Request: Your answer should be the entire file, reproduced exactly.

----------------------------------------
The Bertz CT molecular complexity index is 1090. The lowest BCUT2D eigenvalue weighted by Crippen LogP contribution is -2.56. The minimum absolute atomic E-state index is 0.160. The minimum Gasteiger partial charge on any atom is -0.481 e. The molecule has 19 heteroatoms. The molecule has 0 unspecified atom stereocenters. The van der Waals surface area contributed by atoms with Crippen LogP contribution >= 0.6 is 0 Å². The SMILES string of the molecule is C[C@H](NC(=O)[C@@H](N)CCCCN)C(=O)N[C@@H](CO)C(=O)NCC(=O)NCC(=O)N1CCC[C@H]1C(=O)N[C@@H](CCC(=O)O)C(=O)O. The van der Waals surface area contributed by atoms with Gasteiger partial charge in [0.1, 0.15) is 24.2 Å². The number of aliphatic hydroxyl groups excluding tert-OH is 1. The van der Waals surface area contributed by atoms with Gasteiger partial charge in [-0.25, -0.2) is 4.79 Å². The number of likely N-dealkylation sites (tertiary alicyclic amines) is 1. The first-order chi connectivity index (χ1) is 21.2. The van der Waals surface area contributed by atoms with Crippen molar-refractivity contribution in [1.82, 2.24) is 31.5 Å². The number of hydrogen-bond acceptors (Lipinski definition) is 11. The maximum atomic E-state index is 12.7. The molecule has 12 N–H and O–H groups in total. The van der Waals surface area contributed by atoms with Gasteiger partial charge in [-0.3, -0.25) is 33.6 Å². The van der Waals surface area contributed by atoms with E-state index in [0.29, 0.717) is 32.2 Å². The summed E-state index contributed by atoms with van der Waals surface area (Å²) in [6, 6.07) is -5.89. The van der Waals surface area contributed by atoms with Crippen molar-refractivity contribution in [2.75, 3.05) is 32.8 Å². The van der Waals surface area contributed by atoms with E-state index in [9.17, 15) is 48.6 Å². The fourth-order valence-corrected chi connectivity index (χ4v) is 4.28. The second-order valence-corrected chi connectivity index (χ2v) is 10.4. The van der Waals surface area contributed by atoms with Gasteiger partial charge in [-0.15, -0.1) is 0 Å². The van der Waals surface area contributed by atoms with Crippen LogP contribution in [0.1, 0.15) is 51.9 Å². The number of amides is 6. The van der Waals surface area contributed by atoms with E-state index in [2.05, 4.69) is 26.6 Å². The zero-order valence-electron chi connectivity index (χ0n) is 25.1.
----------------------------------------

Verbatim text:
The Bertz CT molecular complexity index is 1090. The lowest BCUT2D eigenvalue weighted by Crippen LogP contribution is -2.56. The minimum absolute atomic E-state index is 0.160. The minimum Gasteiger partial charge on any atom is -0.481 e. The molecule has 19 heteroatoms. The molecule has 0 unspecified atom stereocenters. The van der Waals surface area contributed by atoms with Crippen LogP contribution >= 0.6 is 0 Å². The SMILES string of the molecule is C[C@H](NC(=O)[C@@H](N)CCCCN)C(=O)N[C@@H](CO)C(=O)NCC(=O)NCC(=O)N1CCC[C@H]1C(=O)N[C@@H](CCC(=O)O)C(=O)O. The van der Waals surface area contributed by atoms with Gasteiger partial charge in [0.1, 0.15) is 24.2 Å². The number of aliphatic hydroxyl groups excluding tert-OH is 1. The van der Waals surface area contributed by atoms with Gasteiger partial charge in [-0.25, -0.2) is 4.79 Å². The number of likely N-dealkylation sites (tertiary alicyclic amines) is 1. The first-order chi connectivity index (χ1) is 21.2. The van der Waals surface area contributed by atoms with Crippen molar-refractivity contribution in [1.82, 2.24) is 31.5 Å². The number of hydrogen-bond acceptors (Lipinski definition) is 11. The maximum atomic E-state index is 12.7. The molecule has 12 N–H and O–H groups in total. The van der Waals surface area contributed by atoms with Gasteiger partial charge in [-0.3, -0.25) is 33.6 Å². The van der Waals surface area contributed by atoms with E-state index in [0.29, 0.717) is 32.2 Å². The summed E-state index contributed by atoms with van der Waals surface area (Å²) in [6, 6.07) is -5.89. The van der Waals surface area contributed by atoms with Crippen molar-refractivity contribution in [2.75, 3.05) is 32.8 Å². The van der Waals surface area contributed by atoms with E-state index in [9.17, 15) is 48.6 Å². The fourth-order valence-corrected chi connectivity index (χ4v) is 4.28. The second-order valence-corrected chi connectivity index (χ2v) is 10.4. The van der Waals surface area contributed by atoms with Gasteiger partial charge in [-0.15, -0.1) is 0 Å². The van der Waals surface area contributed by atoms with Crippen LogP contribution in [0.1, 0.15) is 51.9 Å². The number of amides is 6. The van der Waals surface area contributed by atoms with E-state index in [2.05, 4.69) is 26.6 Å². The zero-order valence-electron chi connectivity index (χ0n) is 25.1.